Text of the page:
volume of a sphere and solve for the radius.

4

= r3

3

V=

3m

r =

1/3

=

4 ( 2.3 1017 kg/m3 )

1/3

= 10 km

Insight: Neutrons stars are extremely small, dense objects. If the entire Earth were this dense, its radius would be only

184 m.

portion of this material may be reproduced, in any form or by any means, without permission in writing from the publisher.

32 27

81. Picture the Problem: The age of a carbon-containing specimen can be determined from its mass and activity.

Strategy: Equation 32-14 shows that the activity of a natural sample of carbon has an activity of 0.231 Bq per gram.

Find the activity per gram of the mummy sample, and use it together with equation 32-13 and the initial activity per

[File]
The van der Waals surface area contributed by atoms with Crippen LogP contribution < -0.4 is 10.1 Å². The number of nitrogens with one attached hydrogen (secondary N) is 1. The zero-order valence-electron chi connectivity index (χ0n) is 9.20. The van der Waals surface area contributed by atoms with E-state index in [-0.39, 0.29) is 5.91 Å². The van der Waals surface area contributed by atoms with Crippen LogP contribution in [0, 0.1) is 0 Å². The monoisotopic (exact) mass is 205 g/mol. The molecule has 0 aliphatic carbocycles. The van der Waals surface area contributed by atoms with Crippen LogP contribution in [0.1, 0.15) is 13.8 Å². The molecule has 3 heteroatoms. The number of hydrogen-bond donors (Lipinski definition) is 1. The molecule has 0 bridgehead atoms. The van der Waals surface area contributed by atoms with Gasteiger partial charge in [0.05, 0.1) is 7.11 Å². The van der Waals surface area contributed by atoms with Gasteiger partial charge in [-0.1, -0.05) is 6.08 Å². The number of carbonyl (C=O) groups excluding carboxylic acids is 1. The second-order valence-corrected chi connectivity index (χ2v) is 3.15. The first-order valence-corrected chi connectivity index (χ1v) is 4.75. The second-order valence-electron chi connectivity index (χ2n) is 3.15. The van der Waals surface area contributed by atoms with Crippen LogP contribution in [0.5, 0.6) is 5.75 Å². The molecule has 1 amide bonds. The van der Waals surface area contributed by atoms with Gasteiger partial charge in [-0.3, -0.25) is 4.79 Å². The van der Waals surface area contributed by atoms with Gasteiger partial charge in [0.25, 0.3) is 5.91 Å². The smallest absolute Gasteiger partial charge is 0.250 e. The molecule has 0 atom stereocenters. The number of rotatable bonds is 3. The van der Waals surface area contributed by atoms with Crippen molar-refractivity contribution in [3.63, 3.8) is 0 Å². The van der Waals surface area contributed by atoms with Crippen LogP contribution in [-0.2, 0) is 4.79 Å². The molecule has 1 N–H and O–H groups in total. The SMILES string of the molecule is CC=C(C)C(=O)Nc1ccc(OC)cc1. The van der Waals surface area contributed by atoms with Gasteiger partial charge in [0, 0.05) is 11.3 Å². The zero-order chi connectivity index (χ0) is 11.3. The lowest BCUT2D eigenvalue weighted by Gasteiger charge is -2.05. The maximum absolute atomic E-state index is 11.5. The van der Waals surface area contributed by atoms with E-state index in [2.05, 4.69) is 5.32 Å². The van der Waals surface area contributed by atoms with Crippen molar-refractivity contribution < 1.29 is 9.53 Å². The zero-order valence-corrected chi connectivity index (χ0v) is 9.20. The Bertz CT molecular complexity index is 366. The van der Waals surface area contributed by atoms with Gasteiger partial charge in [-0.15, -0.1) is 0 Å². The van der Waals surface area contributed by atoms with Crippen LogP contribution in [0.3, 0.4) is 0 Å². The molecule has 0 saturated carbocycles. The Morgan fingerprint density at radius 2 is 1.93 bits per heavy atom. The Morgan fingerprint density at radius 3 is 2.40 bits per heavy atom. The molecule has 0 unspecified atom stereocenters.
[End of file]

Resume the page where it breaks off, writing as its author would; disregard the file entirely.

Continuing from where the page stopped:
gram in order to determine the age of the sample. The decay constant for carbon-14 is 1.21 10 4 y 1 .

Solution: 1. (a) Find the activity per

gram of the carbon in the mummy:

R1g =

age of the sample:

t=

R 1.38 Bq

=

= 0.1765 Bq/g

m 7.82 g

ln

R0,1g

R1g

0.231 Bq

1

ln

= 2220 y

4 1

1.21 10 y

0.1765 Bq

Insight: The activity of the one-gram sample is over 75% the initial activity, so the sample is younger than one half-life.

82. Picture the Problem: We are asked to calculate the number of nuclear fissions that would operate a light bulb for 2.5

days given that the conversion of energy is 32% efficient.

Strategy: Multiply the power dissipated by the time elapsed to calculate the energy consumed by the light bulb. Divide

this energy by the energy harvested from one fission reaction to find the number of reactions required to light the bulb.

Finally, multiply the number of reactions by the mass of one uranium atom to calculate the total required mass.

Solution: 1. (a) Calculate

the energy consumed:

extracted from one reaction:

N reaction =

E

25.9 MJ

1 MeV

19